A Suffolk County judge sent a Medford woman to prison for 3 years Thursday for her role in a heroin-fueled robbery spree, calling her "one of the faces of drug addiction on Long Island."
Prosecutors said Jamie Greco, 23, served as either a lookout or getaway driver in the gunpoint robberies of more than a dozen fast-food restaurants, gas stations and other businesses.
Greco has admitted that she and her boyfriend, Christoper Marino, 30, robbed to buy heroin.
"I just want to say that I'm sorry for everything that has happened," she said in the Riverhead courtroom. "I never wanted anybody to be hurt mentally, physically. I'm sorry for what happened."
But Judge Stephen L. Braslow said an apology wasn't enough.
"A lot of people won't forget this," he said. "They are damaged by it. They are traumatized by it."
As part of a plea deal, Greco pleaded guilty to two counts of second-degree attempted robbery. The sentence also calls for 3 years' post-release supervision.
Marino confessed to robbing the businesses and is serving a 10-year prison term for armed robbery. The Medford man used cars and license plates from the Medford body shop where he worked, prosecutors said.
Thirteen businesses were robbed, and the couple attempted to rob two more, according to authorities. The crimes occurred in Lake Ronkonkoma, Ronkonkoma, Nesconset, Medford, Shirley, Islip Terrace, North Patchogue and Patchogue between Dec. 9, 2013 and Jan. 7, 2014.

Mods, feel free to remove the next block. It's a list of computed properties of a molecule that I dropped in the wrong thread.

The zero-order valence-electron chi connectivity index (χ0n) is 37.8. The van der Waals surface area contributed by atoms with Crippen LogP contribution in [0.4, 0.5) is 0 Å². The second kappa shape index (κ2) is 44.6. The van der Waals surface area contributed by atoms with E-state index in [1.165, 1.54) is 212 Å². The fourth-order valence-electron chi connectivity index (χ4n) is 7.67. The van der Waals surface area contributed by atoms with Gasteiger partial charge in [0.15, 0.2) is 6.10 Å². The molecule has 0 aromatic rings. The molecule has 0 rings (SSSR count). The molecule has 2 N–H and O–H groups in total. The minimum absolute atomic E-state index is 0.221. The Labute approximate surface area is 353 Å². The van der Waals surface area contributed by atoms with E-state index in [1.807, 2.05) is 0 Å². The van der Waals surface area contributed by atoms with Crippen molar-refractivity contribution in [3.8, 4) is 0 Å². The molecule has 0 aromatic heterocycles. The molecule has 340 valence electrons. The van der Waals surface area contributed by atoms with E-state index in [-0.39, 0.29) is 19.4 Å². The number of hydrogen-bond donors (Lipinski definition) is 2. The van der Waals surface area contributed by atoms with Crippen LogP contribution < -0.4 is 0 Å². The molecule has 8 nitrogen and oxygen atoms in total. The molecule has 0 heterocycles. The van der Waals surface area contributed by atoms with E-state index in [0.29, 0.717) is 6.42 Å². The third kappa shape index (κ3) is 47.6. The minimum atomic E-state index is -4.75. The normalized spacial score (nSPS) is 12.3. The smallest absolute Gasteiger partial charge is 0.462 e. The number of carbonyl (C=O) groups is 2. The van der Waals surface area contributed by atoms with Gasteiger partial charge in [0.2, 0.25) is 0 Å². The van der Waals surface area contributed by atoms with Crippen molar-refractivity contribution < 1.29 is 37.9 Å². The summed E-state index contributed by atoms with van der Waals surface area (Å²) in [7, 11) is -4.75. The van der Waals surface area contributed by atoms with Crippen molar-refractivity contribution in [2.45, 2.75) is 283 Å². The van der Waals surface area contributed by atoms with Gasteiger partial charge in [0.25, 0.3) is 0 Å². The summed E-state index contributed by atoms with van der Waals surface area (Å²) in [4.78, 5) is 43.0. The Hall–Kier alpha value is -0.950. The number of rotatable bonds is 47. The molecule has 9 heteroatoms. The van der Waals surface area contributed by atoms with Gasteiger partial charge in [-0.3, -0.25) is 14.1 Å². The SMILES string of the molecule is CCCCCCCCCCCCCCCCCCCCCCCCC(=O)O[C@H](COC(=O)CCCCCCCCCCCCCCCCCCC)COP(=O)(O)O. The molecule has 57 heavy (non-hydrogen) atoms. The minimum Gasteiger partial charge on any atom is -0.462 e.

The couple was arrested Jan. 15 after investigators put the pieces of the pattern together and began staking out the body shop.
Assistant District Attorney Lawrence Opisso said in court Thursday that the pair "terrorized Suffolk County businesses."
Before handing down the sentence, Braslow said Marino and Greco "appear to be one of the faces of drug addiction on Long Island . . . robbing and stealing in order to get money to fuel an illegal drug addiction."
On Long Island, heroin killed a record 144 people in 2013, records show.
The case "highlights the far-reaching nature of Long Island's opiate crisis and the work that still needs to be done to enhance access to addiction treatment," said Jeffrey L. Reynolds, president and CEO of Family and Children's Association, a Mineola organization that operates outpatient treatment centers.
"We can't arrest, convict and incarcerate our way out of this problem, but we can treat it in a way that saves both money and lives," Reynolds said.Braslow implored the tearful Greco, who has a 6-year-old daughter, to "search your soul and find out why this [drug] is part of your life."
Greco's attorney, Steve Fondulis of Port Jefferson, said she has been clean for eight months and shared her story of addiction and crime with young people through a jail program.
"She's a different person," Fondulis said after the sentencing. "She was in full addiction mode last year."